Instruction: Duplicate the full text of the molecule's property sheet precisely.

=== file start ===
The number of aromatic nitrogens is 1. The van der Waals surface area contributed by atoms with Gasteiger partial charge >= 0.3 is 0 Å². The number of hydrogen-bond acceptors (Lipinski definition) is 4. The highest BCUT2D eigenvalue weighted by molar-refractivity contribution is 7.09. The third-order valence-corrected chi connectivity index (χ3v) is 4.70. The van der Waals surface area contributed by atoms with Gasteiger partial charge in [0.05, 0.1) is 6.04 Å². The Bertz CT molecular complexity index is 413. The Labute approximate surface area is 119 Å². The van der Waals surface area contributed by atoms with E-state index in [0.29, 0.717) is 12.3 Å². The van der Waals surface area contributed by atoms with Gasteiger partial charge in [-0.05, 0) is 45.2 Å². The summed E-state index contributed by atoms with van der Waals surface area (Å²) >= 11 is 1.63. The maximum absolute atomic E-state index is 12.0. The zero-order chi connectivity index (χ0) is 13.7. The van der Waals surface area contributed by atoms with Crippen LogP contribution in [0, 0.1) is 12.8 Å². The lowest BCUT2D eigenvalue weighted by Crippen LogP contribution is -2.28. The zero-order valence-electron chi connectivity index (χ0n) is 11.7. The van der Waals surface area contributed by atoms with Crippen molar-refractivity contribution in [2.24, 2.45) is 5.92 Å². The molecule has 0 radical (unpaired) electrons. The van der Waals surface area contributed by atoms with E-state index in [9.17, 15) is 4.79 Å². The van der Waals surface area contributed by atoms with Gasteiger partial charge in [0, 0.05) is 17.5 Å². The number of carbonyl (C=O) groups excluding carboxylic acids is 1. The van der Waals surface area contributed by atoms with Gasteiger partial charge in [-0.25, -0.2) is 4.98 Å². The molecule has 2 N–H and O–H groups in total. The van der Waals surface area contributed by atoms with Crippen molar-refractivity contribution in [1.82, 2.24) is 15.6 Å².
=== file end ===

The number of aromatic nitrogens is 1. The van der Waals surface area contributed by atoms with Gasteiger partial charge >= 0.3 is 0 Å². The number of hydrogen-bond acceptors (Lipinski definition) is 4. The highest BCUT2D eigenvalue weighted by molar-refractivity contribution is 7.09. The third-order valence-corrected chi connectivity index (χ3v) is 4.70. The van der Waals surface area contributed by atoms with Gasteiger partial charge in [0.05, 0.1) is 6.04 Å². The Bertz CT molecular complexity index is 413. The Labute approximate surface area is 119 Å². The van der Waals surface area contributed by atoms with E-state index in [0.29, 0.717) is 12.3 Å². The van der Waals surface area contributed by atoms with Gasteiger partial charge in [-0.05, 0) is 45.2 Å². The summed E-state index contributed by atoms with van der Waals surface area (Å²) >= 11 is 1.63. The maximum absolute atomic E-state index is 12.0. The zero-order chi connectivity index (χ0) is 13.7. The van der Waals surface area contributed by atoms with Crippen LogP contribution in [0, 0.1) is 12.8 Å². The lowest BCUT2D eigenvalue weighted by Crippen LogP contribution is -2.28. The zero-order valence-electron chi connectivity index (χ0n) is 11.7. The van der Waals surface area contributed by atoms with Crippen molar-refractivity contribution in [2.24, 2.45) is 5.92 Å². The molecule has 0 radical (unpaired) electrons. The van der Waals surface area contributed by atoms with E-state index in [9.17, 15) is 4.79 Å². The van der Waals surface area contributed by atoms with Gasteiger partial charge in [0, 0.05) is 17.5 Å². The number of carbonyl (C=O) groups excluding carboxylic acids is 1. The van der Waals surface area contributed by atoms with Gasteiger partial charge in [-0.25, -0.2) is 4.98 Å². The molecule has 2 N–H and O–H groups in total. The van der Waals surface area contributed by atoms with Crippen molar-refractivity contribution in [1.82, 2.24) is 15.6 Å².